Boot History – WWII US Service Shoe
Here’s some US military boot history…
Before the “Two buckle boot” came into service later in the war, foot soldiers and others in the US Army during WWII wore the “Service Shoe” covered by a set of leggings. The Service Shoe, more of a low boot than a shoe, went through various evolutions to increase wear length, to reduce the amount of raw materials used and reduce production time.
- The Type I, introduced in 1941, consisted of a leather upper and a leather sole with a rubber heel.
- The Type I was quickly replaced by a Type II Shoe because the Type I’s leather sole wore out extremely fast. The Type II featured the addition of a composition (rubber) tap to the leather sole.
- The Type III introduced a full length composition sole and a rough out design, meaning the rough part of the leather, rather than the smooth side, faced out. This allowed for better weatherproofing.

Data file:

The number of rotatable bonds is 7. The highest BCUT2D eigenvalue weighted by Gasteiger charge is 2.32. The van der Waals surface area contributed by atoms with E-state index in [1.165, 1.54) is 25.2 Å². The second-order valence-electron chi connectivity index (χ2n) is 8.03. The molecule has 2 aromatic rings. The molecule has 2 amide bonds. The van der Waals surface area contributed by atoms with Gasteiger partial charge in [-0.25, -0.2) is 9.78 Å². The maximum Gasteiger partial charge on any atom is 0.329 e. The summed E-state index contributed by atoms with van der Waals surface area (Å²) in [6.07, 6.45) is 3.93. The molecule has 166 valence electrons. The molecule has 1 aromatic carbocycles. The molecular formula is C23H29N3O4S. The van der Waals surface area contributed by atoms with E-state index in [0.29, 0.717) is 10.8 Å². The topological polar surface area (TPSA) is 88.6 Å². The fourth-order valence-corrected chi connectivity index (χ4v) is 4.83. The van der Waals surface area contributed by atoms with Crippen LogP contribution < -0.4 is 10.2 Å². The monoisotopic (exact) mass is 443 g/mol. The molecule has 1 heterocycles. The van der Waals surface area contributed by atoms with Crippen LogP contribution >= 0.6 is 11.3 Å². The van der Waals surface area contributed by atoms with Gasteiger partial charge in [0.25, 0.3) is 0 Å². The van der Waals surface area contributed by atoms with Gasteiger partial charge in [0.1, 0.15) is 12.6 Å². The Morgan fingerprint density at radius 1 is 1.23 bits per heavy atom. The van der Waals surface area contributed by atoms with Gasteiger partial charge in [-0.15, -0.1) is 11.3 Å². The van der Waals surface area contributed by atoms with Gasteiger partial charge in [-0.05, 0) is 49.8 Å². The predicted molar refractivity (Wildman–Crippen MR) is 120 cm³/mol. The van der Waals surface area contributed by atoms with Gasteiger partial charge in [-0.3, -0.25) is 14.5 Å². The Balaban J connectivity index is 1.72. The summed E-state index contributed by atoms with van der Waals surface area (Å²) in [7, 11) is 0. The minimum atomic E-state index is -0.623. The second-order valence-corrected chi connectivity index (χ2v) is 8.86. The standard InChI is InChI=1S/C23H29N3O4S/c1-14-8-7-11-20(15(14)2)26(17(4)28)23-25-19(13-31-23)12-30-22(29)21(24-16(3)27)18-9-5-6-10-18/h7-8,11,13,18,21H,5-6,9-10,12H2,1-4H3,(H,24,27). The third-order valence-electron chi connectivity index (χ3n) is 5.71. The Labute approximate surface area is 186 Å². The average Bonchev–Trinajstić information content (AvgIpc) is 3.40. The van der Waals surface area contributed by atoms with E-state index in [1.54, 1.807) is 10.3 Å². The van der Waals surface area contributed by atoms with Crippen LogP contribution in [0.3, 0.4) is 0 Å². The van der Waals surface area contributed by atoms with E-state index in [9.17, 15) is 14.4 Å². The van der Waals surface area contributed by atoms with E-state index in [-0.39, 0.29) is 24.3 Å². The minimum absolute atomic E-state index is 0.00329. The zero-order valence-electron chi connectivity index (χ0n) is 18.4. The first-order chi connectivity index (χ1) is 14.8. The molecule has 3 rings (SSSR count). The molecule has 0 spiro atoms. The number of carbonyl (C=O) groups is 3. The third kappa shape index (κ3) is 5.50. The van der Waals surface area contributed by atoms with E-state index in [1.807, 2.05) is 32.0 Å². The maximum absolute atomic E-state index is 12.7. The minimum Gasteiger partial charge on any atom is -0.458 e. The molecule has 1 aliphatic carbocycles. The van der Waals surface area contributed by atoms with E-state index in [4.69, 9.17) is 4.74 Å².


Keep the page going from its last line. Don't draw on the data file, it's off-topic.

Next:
This image shows the outward appearance differences between the Type II and Type III styles. There were various specifications within each Type:
- Type II: Specifications BQD 75, 75A, & 75B (1942)
- Type III: Specification BQD 110 (1943)
- Type III: Specification BQD 110A (1943) – no toe cap
I’ve illustrated various differences between the types and specifications in the examples I’ve adapted from ww2uniforms.com below. The first image shows a version of the Type II Service Shoe while the second shows the Type III and it’s rough out design.
The Service Shoe was usually worn with “M-1938 Olive Drab Dismounted Canvas Leggings.”
The Shoe was replaced for overseas troops with the “Double Buckle Boot.”